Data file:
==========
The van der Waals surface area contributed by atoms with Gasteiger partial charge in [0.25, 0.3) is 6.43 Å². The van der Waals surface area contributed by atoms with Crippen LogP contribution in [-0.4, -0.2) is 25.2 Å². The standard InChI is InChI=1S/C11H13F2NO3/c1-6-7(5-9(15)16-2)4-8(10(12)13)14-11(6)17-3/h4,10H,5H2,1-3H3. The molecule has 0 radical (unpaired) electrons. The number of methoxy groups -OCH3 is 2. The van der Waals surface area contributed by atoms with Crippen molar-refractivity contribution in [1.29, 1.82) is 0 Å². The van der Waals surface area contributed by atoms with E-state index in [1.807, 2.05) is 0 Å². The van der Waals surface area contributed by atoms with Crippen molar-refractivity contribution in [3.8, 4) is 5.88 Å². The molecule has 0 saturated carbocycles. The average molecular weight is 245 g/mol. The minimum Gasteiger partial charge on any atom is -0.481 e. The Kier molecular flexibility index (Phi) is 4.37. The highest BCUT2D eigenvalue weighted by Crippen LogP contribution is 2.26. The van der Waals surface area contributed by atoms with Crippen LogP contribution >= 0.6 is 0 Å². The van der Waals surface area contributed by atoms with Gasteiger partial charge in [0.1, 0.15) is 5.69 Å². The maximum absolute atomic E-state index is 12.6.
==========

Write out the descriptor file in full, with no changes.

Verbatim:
The van der Waals surface area contributed by atoms with Gasteiger partial charge in [0.25, 0.3) is 6.43 Å². The van der Waals surface area contributed by atoms with Crippen LogP contribution in [-0.4, -0.2) is 25.2 Å². The standard InChI is InChI=1S/C11H13F2NO3/c1-6-7(5-9(15)16-2)4-8(10(12)13)14-11(6)17-3/h4,10H,5H2,1-3H3. The molecule has 0 radical (unpaired) electrons. The number of methoxy groups -OCH3 is 2. The van der Waals surface area contributed by atoms with Crippen molar-refractivity contribution in [1.29, 1.82) is 0 Å². The van der Waals surface area contributed by atoms with E-state index in [1.807, 2.05) is 0 Å². The van der Waals surface area contributed by atoms with Crippen molar-refractivity contribution in [3.8, 4) is 5.88 Å². The molecule has 0 saturated carbocycles. The average molecular weight is 245 g/mol. The minimum Gasteiger partial charge on any atom is -0.481 e. The Kier molecular flexibility index (Phi) is 4.37. The highest BCUT2D eigenvalue weighted by Crippen LogP contribution is 2.26. The van der Waals surface area contributed by atoms with Crippen LogP contribution >= 0.6 is 0 Å². The van der Waals surface area contributed by atoms with Gasteiger partial charge in [0.1, 0.15) is 5.69 Å². The maximum absolute atomic E-state index is 12.6.